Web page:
Antarctica - Whales Whales Whales

Submitted by Danny Catt on Wed, 2007/03/28 - 9:32am.
Humpback Whales, Gerlache Strait, Antarctica
Humpback Whales, Gerlache Strait, Antarctica

On our last day in Antarctica we were treated to an amazing opportunity to view and see some of the Humpback Whales that migrate to Antarctic waters to feast on the abundant krill. There are a variety of whales that make their way down to the far southern waters along the edge of the Antarctic ice including Minke, Sei, Fin and even the mighty Blue Whale, the largest animal ever to have lived on the planet. All of these species are what are called baleen whales. This means that rather than having teeth, they have baleen plates (made of the same material as your finger nails, keratin) that they use to sieve out the krill that forms a huge part (almost exclusive for some species) of their diet.

Humpback Whale Tail (also known as a Fluke)
Humpback Whale Tail (also known as a Fluke)

It is said that a Blue Whale can consume up to 4,500 kilograms of krill in one day! And someone (I don't know who) has suggested that the baleen whales consume about 27 billion kilograms of krill each year! Wow!

Humpback Whale, Gerlache Strait
Humpback Whale, Gerlache Strait

The other group of whales are the toothed whales. Examples of these include the sperm whale (the largest of the toothed whales) as well as the Orca or Killer Whale. It should be noted though that Orcas are in fact the largest member of the dolphin family although we don't call them dolphins.We saw Orcas twice during our trip but on both occassions we saw them briefly and then they were gone.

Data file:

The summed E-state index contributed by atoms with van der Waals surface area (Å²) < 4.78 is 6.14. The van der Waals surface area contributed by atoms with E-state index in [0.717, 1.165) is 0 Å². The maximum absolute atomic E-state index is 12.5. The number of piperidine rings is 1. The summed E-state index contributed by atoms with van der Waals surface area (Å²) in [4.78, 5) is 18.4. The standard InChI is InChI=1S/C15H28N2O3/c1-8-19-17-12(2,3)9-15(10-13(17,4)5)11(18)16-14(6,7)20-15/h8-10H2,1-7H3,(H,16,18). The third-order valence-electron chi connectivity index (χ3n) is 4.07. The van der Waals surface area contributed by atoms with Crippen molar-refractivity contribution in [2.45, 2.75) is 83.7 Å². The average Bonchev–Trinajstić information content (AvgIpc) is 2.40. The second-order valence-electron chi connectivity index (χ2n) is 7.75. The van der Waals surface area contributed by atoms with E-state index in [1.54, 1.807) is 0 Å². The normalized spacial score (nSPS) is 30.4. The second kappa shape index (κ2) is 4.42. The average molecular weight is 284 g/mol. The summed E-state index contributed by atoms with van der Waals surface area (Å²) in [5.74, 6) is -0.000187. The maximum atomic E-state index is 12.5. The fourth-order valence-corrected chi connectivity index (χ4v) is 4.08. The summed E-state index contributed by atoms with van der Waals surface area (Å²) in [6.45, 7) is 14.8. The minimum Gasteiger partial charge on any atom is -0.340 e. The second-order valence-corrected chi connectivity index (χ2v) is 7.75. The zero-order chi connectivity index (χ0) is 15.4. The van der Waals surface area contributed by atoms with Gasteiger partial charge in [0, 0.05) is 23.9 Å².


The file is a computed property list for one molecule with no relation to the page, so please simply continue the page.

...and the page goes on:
Orca, Antarctica
Orca, Antarctica
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Submitted by K. Bogen (not verified) on Thu, 2007/03/29 - 12:08pm.

Dear Mr. Catt

Thank you so much for answering our many questions and for making us feel welcome. You are a gracious host. The truth is we have to contain the enthusiasm and the questions from the Coast kids! :) We are astounded at the beauty of Antartica and of your photography! WOW!

Your text, especially about Antarctic ice, was very cool! :)  

We have seen Resident Killer Whales (salmon eaters) on the coast of British Columbia. Would the Killer Whale in your photo be a Transient (mammal eating) Killer Whale? Should penguins be afraid?

"If Antarctica were music it would be Mozart." - Andrew Denton

Mr. Catt, you have helped us to hear the symphony! :)

The coasties

Submitted by Danny Catt on Tue, 2007/04/03 - 1:11pm.

Hello and thanks for your comments, kind words and question!

The categories ´resident, transient and offshore´are used to describe different ´sub-populations´of Orca in the North Pacific Ocean. I don´t know if the Orca in Antarctica have been given unique names (like transient) but biologists do know that Orca in Antarctica feed on a variety of things including marine mammals, penguins as well as Patagonian Toothfish (they eat fish, birds and mammals). So... in answer to your question, yes, penquins should be afraid, as should the seals and fish!

I hope all is going well in the Coast program so far this term!